2013 New York City Marathon Predictions

All I know for sure about tomorrow’s New York City Marathon is that it is going to be a classic race. The World Marathon Majors championship series is still up for grabs, which injects some serious additional motivation for Ethiopian Tsegaye Kebede and London Olympic champion Stephen Kiprotich of Uganda who both toe the starting line on Sunday with $500,000 on the line. If Kebede is in the top three, the money is his, due to his London Marathon victory in April and his fourth place finish at the World Championship in Moscow. If Kiprotich wins Sunday’s race or comes in second with Kebede out of the top three, the Olympic and World Champion will take home the World Marathon Majors’ $500,000 purse. Kebede and Kiprotich’s race within the race should provide some additional – to put it mildly – drama. In pre-race interviews, Kebede has been straightforward in saying that the only person he is racing is Kiprotich. It’s difficult to say who has the advantage. Letsrun’s analysis of the upcoming race comes down strongly on Kebede’s side, citing his spectacular consistency, his motivation after the disappointment of finishing seconds short of the jackpot in 2010, indications that his training has been going very well after his disappointing fourth place finish at Moscow this summer, and the fact that he is familiar with the New York City course, having finished third in 2011. Kebede also comes across as being supremely confident.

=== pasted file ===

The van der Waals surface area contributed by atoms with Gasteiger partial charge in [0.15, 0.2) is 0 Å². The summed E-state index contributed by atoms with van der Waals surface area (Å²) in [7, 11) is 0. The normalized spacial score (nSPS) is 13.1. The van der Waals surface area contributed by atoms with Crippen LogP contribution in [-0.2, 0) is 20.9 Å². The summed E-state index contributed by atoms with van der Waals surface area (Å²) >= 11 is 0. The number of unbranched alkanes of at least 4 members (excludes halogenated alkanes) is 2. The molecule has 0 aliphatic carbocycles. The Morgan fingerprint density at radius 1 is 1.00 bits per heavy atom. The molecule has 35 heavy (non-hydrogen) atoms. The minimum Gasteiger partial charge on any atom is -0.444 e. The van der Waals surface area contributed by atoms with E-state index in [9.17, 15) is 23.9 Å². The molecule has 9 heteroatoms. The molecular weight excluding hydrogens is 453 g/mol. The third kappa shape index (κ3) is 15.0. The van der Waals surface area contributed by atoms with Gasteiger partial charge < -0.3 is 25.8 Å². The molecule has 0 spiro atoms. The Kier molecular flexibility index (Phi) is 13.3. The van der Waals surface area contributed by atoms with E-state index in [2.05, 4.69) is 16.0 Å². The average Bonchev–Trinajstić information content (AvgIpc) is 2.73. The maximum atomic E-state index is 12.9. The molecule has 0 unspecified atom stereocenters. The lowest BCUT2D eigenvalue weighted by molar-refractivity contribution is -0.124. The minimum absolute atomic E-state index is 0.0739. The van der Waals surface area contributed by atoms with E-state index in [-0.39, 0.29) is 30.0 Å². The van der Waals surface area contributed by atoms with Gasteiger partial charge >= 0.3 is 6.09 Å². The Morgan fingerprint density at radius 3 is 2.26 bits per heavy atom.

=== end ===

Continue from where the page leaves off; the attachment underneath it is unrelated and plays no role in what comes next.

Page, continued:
In the World Marathon Majors competition I’m betting against Kebede’s experience and confidence and going, instead, with Olympic and World Champion Stephen Kiprotich who has a knack – obviously – for winning high stakes championship races with no pacers. Although he hasn’t previously run New York, the hills and turns and relative difficulty of the course should help to balance out the fact that his personal best is minutes slower than some of the other elites. It also sounds like he has been training well. This might be the race when we find out that Kebede – 15 marathons since 2008 – is on the downside of his career, whereas Kiprotich, unbeatable when it really matters, is on the upswing. Of course, there’s also the chance that in solely focusing on their competition with one another, neither Kebede nor Kiprotich will win the main event — $100,000 for first place. Running journalist and racing commentator Toni Reavis has argued that Kebede and Kiprotich “don’t have a prayer,” and that Geoffrey Mutai “is your winner of the ING New York City Marathon for 2013 right now.” (http://tonireavis.com/2013/11/01/geoffrey-mutai-winner-new-york-city-marathon-2013/#more-8745) Mutai is as much of a sure thing, Reavis claims, as Alberto Salazar was in 1981. Reavis argues that Kebede and Kiprotich are out of the running because they will be concentrating too much on one another and won’t be willing to match Mutai if he goes out very fast. Mutai is also very motivated by the recent successes of his training partners Wilson Kipsang – the new world record holder – and Dennis Kimetto, who just bested the Chicago course record. He is, to put it mildly, very fit. Don’t forget that he also won the 2011 New York City Marathon in a crazy course record 2:05:05. Reavis has said he usually doesn’t make predictions, but you can essentially take this one to the bank. I don’t know, but I get the feeling that this might be the marathon in which Mutai finds out that you really do need to respect the distance.